The Problem with Climate Change

How to Stop Climate Change (Really!)


Climate change is terrifying. There’s no way around that, but framing this in a vague, “we’re doomed” way doesn’t help anyone. When we talk about it that way — and that’s been the dominant rhetoric for a while now — it makes it feel impossible to find a solution. The reality, though, is that incremental change makes a real difference. Every 10th of a degree rise that we can avoid adds up, and there are a variety of changes that can get us there.

As we talked about on our Climate Change episode, these are big shifts that need to be made. It will require a massive and organized effort to make it work, but we can totally do it, should we decide we’re not interested in living underwater. Let’s look at some of the things we need to do to get there.

The Solution? Changing our energy production

As Jesse Jenkins laid out on our panel, one of the main keys to pulling back climate change is transitioning to clean energy sources and expanding our electrical grid. This means massive changes across pretty much every sector — how we get around, how we heat and cool our spaces, how we produce goods, how we produce food, and how we produce electricity.

We’ve already made some progress here: Solar and wind are great starts for greening our electricity and that helps run our electric cars and power our heat and air conditioning. But we need to improve clean energy technologies for things like planes, industrial processes, and long-haul trucking. As Jesse put it, “The energy system is so big that there is no silver bullet or magic technology that’s going to do all the work.”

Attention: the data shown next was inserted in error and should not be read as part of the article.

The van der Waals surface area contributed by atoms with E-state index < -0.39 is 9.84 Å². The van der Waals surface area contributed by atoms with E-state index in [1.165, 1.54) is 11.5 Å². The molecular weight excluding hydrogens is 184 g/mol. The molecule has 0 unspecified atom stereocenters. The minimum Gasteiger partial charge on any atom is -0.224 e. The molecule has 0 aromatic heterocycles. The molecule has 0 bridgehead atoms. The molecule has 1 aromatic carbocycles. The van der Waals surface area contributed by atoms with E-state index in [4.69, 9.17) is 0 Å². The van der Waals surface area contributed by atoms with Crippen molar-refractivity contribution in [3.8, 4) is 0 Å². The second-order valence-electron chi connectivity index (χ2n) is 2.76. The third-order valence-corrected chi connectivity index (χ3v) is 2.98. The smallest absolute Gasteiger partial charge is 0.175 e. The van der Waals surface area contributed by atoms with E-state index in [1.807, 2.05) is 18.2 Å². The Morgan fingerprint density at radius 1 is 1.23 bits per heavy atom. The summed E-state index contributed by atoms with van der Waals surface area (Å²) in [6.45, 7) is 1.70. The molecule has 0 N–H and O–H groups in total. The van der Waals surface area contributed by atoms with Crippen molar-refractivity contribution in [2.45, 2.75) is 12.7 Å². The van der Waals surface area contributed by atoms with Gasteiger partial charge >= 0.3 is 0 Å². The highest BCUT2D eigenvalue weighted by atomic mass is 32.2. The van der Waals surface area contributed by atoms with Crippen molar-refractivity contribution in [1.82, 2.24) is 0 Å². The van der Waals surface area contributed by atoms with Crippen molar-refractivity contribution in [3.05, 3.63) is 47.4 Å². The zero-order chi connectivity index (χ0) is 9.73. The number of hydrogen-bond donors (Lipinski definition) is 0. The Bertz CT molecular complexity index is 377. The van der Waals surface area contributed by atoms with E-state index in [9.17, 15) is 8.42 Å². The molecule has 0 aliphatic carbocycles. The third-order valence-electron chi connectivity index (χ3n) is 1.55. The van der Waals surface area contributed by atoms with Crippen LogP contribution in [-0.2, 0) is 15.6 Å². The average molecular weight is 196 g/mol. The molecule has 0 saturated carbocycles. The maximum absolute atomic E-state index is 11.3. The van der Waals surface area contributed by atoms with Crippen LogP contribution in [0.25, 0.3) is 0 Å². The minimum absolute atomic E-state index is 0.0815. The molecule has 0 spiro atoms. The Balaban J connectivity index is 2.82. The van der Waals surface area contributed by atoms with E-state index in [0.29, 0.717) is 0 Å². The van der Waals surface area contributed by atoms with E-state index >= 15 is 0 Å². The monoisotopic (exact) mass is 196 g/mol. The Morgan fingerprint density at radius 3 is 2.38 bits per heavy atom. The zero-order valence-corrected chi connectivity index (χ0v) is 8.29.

Even oil companies have gotta fall in line

Since oil companies have played such a big part in driving us (pun absolutely intended) into this mess and have made bazillions doing it, it’s only natural to want to point our shame lasers right at them. Activists have done a great job of raising awareness by hitting them with lawsuits, putting public pressure on companies, and that’s even translated into investor pressure.

Oil companies need to be held accountable, but there are different ways to make that happen.  Calling them out for using their influence to block legislation that can move us to our goals faster, as Jesse said, is definitely something worth doing. But as Katherine Dixon put it, we need to move away from the “you win, I lose” framework and focus on cooperation within the whole system.

Basically if every entity in the system isn’t making better decisions and or being made to choose cleaner energy, we won’t be able to move in the right direction. 

Politicians need to use their power

We have all these different things that need to happen across different industries and different countries and it needs to still be affordable and profitable. Should be no problem at all… But yeah, as we have seen, individual humans have not proven terribly good at sacrificing for the greater good and companies are not known for sacrificing their profits for, well, any reason whatsoever.